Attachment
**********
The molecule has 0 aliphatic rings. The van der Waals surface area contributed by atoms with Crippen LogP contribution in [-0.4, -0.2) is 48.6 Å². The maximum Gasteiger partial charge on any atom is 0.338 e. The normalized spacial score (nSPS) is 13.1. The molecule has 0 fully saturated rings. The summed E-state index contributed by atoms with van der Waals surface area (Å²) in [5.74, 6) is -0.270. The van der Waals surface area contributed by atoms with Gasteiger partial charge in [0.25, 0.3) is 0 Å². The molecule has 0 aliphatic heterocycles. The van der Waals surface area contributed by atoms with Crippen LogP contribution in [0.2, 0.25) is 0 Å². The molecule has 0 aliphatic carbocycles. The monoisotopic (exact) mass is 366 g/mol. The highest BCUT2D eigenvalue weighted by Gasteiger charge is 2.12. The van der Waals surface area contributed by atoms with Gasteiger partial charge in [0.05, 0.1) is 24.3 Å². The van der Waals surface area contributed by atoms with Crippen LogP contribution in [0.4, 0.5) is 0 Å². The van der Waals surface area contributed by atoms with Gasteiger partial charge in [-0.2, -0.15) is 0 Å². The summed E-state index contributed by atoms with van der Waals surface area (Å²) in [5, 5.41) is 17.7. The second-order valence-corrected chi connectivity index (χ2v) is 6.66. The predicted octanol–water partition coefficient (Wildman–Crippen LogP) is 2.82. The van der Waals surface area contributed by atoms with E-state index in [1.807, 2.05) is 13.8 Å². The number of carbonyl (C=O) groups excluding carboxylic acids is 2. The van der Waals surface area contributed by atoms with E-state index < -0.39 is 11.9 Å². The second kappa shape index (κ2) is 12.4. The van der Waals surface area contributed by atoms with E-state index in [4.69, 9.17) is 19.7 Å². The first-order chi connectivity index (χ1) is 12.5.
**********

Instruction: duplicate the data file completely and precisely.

The molecule has 0 aliphatic rings. The van der Waals surface area contributed by atoms with Crippen LogP contribution in [-0.4, -0.2) is 48.6 Å². The maximum Gasteiger partial charge on any atom is 0.338 e. The normalized spacial score (nSPS) is 13.1. The molecule has 0 fully saturated rings. The summed E-state index contributed by atoms with van der Waals surface area (Å²) in [5.74, 6) is -0.270. The van der Waals surface area contributed by atoms with Gasteiger partial charge in [0.25, 0.3) is 0 Å². The molecule has 0 aliphatic heterocycles. The van der Waals surface area contributed by atoms with Crippen LogP contribution in [0.2, 0.25) is 0 Å². The molecule has 0 aliphatic carbocycles. The monoisotopic (exact) mass is 366 g/mol. The highest BCUT2D eigenvalue weighted by Gasteiger charge is 2.12. The van der Waals surface area contributed by atoms with Gasteiger partial charge in [0.05, 0.1) is 24.3 Å². The van der Waals surface area contributed by atoms with Crippen LogP contribution in [0.4, 0.5) is 0 Å². The van der Waals surface area contributed by atoms with Gasteiger partial charge in [-0.2, -0.15) is 0 Å². The summed E-state index contributed by atoms with van der Waals surface area (Å²) in [5, 5.41) is 17.7. The second-order valence-corrected chi connectivity index (χ2v) is 6.66. The predicted octanol–water partition coefficient (Wildman–Crippen LogP) is 2.82. The van der Waals surface area contributed by atoms with E-state index in [1.807, 2.05) is 13.8 Å². The number of carbonyl (C=O) groups excluding carboxylic acids is 2. The van der Waals surface area contributed by atoms with E-state index < -0.39 is 11.9 Å². The second kappa shape index (κ2) is 12.4. The van der Waals surface area contributed by atoms with E-state index in [4.69, 9.17) is 19.7 Å². The first-order chi connectivity index (χ1) is 12.5.